Courts in the Community Returns: Konawaena, Lahainaluna, and Waipahu High Schools Participate Remotely

 

The opening shot of Olelo Community Media's broadcast of the Hawaii State Judiciary’s Courts in the Community oral argument, May 7, 2021.

HONOLULU – The Hawaii Supreme Court convened today by Zoom, giving more than 110 students on three islands the opportunity to view oral argument in an actual case. Participating schools included Konawaena High School on Hawaii island, Lahainaluna High School on Maui, and Waipahu High School on Oahu.

This event marked the return of the Hawaii State Judiciary’s Courts in the Community outreach program, which was suspended in April 2020 due to the COVID-19 pandemic. Since 2012, more than 5,000 students have participated in this educational initiative to enhance their understanding of the Judiciary’s role in government, and see first-hand how it resolves disputes in our democracy.

The court heard SCOT-20-0000309; In the Matter of Hawaiian Electric Company, Inc. The case involves a wind farm facility located on 706.7 acres of land in Kahuku, Oahu.

Oral argument was followed by two question-and-answer sessions for the students – one with the attorneys and another with the justices.

To prepare for the case, students studied a curriculum developed by the Kamehameha V Judiciary History Center. Attorneys from the West Hawaii Bar Association, Maui County Bar Association, and Hawaii State Bar Association volunteered their time and facilitated a moot court activity where students had an opportunity to argue the case themselves.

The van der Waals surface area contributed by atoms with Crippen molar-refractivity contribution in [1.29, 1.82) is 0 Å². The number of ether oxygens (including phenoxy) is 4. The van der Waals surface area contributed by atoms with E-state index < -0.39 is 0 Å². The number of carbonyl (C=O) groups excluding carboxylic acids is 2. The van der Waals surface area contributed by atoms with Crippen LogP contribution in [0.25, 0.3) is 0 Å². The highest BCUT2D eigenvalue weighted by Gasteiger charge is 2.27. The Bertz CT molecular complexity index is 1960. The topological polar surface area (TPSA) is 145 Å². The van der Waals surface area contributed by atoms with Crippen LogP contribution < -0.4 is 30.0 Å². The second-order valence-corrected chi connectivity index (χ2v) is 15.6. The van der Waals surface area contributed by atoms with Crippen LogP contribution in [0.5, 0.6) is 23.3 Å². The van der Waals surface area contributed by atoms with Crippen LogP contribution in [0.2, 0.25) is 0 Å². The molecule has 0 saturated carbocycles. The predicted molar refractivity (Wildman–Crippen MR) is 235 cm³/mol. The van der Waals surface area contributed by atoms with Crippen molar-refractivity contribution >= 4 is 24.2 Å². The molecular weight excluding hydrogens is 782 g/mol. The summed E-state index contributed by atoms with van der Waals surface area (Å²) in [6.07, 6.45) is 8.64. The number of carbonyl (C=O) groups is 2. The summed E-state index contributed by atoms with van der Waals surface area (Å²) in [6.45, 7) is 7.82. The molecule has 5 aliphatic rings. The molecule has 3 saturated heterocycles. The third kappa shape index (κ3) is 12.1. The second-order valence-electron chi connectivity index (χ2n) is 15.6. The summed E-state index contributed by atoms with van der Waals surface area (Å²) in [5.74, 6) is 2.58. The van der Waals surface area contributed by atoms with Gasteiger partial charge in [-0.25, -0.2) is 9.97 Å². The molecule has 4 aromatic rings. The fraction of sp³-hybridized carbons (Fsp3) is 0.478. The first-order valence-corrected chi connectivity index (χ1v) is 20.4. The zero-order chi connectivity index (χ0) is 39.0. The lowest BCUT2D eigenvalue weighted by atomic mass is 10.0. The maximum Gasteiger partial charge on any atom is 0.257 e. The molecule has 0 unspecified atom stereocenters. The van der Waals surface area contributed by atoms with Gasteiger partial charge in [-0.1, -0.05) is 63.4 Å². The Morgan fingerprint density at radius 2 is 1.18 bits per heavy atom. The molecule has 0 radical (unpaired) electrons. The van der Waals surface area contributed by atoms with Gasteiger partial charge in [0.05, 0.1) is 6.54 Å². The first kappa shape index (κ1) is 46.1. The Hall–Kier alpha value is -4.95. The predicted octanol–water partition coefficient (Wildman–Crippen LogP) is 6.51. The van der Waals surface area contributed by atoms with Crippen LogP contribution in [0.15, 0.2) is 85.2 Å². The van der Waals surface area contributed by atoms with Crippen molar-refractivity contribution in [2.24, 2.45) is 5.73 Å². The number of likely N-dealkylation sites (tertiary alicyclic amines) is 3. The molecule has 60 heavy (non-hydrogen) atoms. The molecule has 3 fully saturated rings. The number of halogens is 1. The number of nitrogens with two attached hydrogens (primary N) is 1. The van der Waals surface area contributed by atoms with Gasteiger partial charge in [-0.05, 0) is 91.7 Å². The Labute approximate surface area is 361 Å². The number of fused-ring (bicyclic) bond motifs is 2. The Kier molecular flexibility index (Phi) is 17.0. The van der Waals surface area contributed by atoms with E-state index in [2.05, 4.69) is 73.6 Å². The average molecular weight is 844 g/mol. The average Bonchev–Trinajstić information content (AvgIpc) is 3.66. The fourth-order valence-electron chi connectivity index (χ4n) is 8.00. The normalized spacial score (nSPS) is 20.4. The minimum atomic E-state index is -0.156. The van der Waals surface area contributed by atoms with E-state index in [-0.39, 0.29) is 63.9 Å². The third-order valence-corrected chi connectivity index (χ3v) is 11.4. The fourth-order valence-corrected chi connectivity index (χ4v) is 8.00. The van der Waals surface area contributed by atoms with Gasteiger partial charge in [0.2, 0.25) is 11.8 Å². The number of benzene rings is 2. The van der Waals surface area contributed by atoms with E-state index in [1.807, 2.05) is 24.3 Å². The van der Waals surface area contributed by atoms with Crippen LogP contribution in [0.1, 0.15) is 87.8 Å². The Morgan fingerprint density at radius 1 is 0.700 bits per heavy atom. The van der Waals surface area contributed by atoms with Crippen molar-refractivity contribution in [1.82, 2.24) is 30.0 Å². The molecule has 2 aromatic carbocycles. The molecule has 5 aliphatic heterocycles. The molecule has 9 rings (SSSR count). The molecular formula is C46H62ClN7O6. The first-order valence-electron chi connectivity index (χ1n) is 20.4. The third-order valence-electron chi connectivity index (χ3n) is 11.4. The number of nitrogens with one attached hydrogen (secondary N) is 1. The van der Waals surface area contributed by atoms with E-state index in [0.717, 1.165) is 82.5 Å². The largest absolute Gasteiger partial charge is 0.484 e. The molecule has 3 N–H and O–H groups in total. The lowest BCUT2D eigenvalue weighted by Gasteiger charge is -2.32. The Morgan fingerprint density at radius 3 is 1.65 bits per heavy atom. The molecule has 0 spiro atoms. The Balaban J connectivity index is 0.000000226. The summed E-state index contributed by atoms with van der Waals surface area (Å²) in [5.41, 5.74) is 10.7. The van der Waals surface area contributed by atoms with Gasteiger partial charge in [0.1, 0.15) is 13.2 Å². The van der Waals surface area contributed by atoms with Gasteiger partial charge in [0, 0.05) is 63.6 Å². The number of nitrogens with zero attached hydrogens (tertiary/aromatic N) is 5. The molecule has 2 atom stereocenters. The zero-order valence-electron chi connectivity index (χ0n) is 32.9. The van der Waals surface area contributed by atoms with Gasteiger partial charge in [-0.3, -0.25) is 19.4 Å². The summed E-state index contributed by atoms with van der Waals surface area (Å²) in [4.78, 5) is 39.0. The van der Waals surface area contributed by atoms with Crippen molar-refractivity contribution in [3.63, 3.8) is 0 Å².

“Courts in the Community is an investment in future generations,” said Chief Justice Mark Recktenwald. “This experiential learning program helps students gain a deeper understanding of the judicial process, and how the courts work to provide justice for all. This understanding is vital to the future of our democracy.”

“I would like to express our deepest thanks to the teachers, the West Hawaii Bar Association, the Maui County Bar Association, the Hawaii State Bar Association, the Hawaii State Bar Foundation, and all the volunteer attorneys who helped make this happen. These invaluable partnerships are what make the program a success,” added Chief Justice Recktenwald.

“The Hawaii State Bar Association would like to thank and congratulate the many dedicated teachers, volunteer attorneys, school and court administrators, and especially the students, who together made this first virtual Courts in the Community event such a success,” said HSBA President Levi Hookano. “The attorneys arguing each side of the many unique, challenging issues presented in this case set the stage for a spirited question-and-answer session with the students following the court proceedings.

Hawaii Supreme Court Associate Justice Michael D. Wilson participating remotely in oral argument, May 7, 2021.

Hawaii Supreme Court Associate Justice Michael D. Wilson poses a question to one of the attorneys during oral argument.

The oral argument will be broadcast live on the television stations of Olelo Community Media (https://olelo.org), Akakū Maui Community Media (https://www.akaku.org), and Ho’ike – Kauai Community Television (https://hoike.org). Check the websites for online availability and rebroadcast dates and times.

If you have any questions or would like to request additional photos or video of the event, please contact the Judiciary’s Communications and Community Relations Office at (808) 539-4909

 

For more information, contact the Communications and Community Relations Office at 808-539-4909 or via email at pao@courts.hawaii.gov.

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Source: EIN Presswire